The inflow connector may define a first diameter, and the outflow connector may define a second diameter substantially different than the first diameter so as to prevent reversed connection of the system. The inflow or outflow connector may also have external peripheral threads to receive a screw ring so as to hold the assembly in fluid-tight connection. The external peripheral threads may have a major diameter of about 1.245 inches and about 32 threads per inch.
A reinforcing sleeve may also be held between the inflow connector and the inflow section of the heart assist device, and a valve may be mounted inside the reinforcing sleeve to prevent substantial fluid flow through the system in one direction. In addition, a reducing fitting may be located between the inlet extension and the inflow section of the heart assist device, and the reducing fitting may decrease in cross section from the inflow connector to the cannula. The inflow connector may also define an inner diameter in proximity to the inlet connections that is substantially the same as an inner diameter defined by the inlet extension, such as about 0.750 inches.
In another embodiment, a heart assist device connector is provided, comprising an inlet conduit that is in fluid communication with a heart assist device, an attachment ring having a ring surface configured to be attached to a corresponding surface on the inlet conduit, and a connector element having a first end and a second end, and configured to be received at the first end between the ring surface and the conduit surface, and further configured to be received at the second end by a connection fitting. A reinforcing sleeve may also be provided surrounding the connector element between the screw ring and the connection fitting. The connector element may comprise a generally cylindrical graft or a valve, such as a valve comprised of xenographic tissue or a back-flow preventing valve. The ring surface may also comprise a threaded portion, including female threads that mate with male threads on the conduit surface. A threaded plug may be provided and configured to be received inside the connection fitting, wherein the end of the connector element is secured between a threaded surface of the connection fitting and the threaded plug. Also, the connector may comprise a ring having female threads engaged with male threads on the threaded fitting, and having a lip configured to hold the connector tightly to a cannula.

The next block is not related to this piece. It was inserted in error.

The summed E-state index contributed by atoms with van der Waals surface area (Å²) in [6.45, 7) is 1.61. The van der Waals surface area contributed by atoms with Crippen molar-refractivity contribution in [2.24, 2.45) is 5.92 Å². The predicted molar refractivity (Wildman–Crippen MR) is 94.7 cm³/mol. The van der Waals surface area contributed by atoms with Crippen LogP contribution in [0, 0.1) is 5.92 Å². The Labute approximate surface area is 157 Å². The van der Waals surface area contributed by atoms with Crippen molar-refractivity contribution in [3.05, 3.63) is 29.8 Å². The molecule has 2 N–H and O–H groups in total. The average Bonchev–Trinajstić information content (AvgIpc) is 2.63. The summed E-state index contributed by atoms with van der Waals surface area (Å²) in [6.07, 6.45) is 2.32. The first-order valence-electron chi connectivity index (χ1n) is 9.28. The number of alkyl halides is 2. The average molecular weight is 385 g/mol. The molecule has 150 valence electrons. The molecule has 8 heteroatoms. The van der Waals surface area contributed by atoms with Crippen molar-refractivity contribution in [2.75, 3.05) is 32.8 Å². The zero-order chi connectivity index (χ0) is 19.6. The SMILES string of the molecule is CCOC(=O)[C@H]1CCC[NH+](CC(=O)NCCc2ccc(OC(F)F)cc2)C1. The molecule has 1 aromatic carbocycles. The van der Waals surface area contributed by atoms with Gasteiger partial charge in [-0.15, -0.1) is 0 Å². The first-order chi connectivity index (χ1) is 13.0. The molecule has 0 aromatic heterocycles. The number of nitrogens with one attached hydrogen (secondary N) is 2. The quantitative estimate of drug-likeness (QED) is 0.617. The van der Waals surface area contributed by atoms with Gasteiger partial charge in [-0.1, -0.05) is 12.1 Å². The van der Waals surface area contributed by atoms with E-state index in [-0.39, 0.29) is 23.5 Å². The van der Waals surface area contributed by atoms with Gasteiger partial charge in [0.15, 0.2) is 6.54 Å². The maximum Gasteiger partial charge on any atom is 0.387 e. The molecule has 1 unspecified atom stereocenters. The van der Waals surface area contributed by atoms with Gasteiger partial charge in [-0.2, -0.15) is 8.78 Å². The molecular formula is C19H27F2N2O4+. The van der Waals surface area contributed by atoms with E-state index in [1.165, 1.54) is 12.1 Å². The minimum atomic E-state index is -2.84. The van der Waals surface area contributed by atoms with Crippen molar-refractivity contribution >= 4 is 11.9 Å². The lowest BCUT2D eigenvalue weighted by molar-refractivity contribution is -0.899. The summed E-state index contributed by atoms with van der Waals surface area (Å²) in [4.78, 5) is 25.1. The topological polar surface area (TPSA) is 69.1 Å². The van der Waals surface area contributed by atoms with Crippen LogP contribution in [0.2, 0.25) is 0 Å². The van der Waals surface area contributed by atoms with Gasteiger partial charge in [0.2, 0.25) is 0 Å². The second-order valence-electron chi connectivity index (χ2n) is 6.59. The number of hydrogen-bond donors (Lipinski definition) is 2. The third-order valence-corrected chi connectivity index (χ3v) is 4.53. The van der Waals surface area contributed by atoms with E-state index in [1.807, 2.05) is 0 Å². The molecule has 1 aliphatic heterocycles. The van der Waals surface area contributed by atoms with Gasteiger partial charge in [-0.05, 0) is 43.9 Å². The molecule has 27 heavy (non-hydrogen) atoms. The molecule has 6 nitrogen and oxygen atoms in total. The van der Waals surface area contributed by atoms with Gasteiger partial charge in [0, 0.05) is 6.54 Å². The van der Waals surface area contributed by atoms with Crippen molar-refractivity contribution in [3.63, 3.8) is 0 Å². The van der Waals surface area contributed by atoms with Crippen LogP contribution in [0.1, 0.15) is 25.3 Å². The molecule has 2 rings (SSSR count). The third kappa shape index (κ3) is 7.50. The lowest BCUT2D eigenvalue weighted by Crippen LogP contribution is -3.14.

In yet another embodiment a method of replacing a first heart assist device with a second heart assist device is disclosed. The first heart assist device has a pump body, an inflow section configured to attach to an apical conduit with a first threaded connector, and an outflow section configured to be attached to a conduit attached to a patient's aorta with a second threaded connector. The second heart assist device may have an inflow section configured to attach to the apical conduit, and an outflow section configured to attach to the conduit. The method may comprise disengaging the first threaded connector and the second threaded connector, removing the first heart assist device from the patient, positioning the second heart assist device in the patient to be connected to the apical connector and the conduit attached to the patient's aorta, and engaging the first threaded connector and the second threaded connector.
The method may also comprise providing a reducing conduit between the inflow section of the second heart assist device and the apical conduit. In addition, a reducing conduit may be provided between the outflow section of the second heart assist device and the conduit attached to the patient's aorta.
In another embodiment, a pair of universal connectors for connecting an inflow cannula to a heart assist device and for connecting the heart assist device to an outflow graft is provided.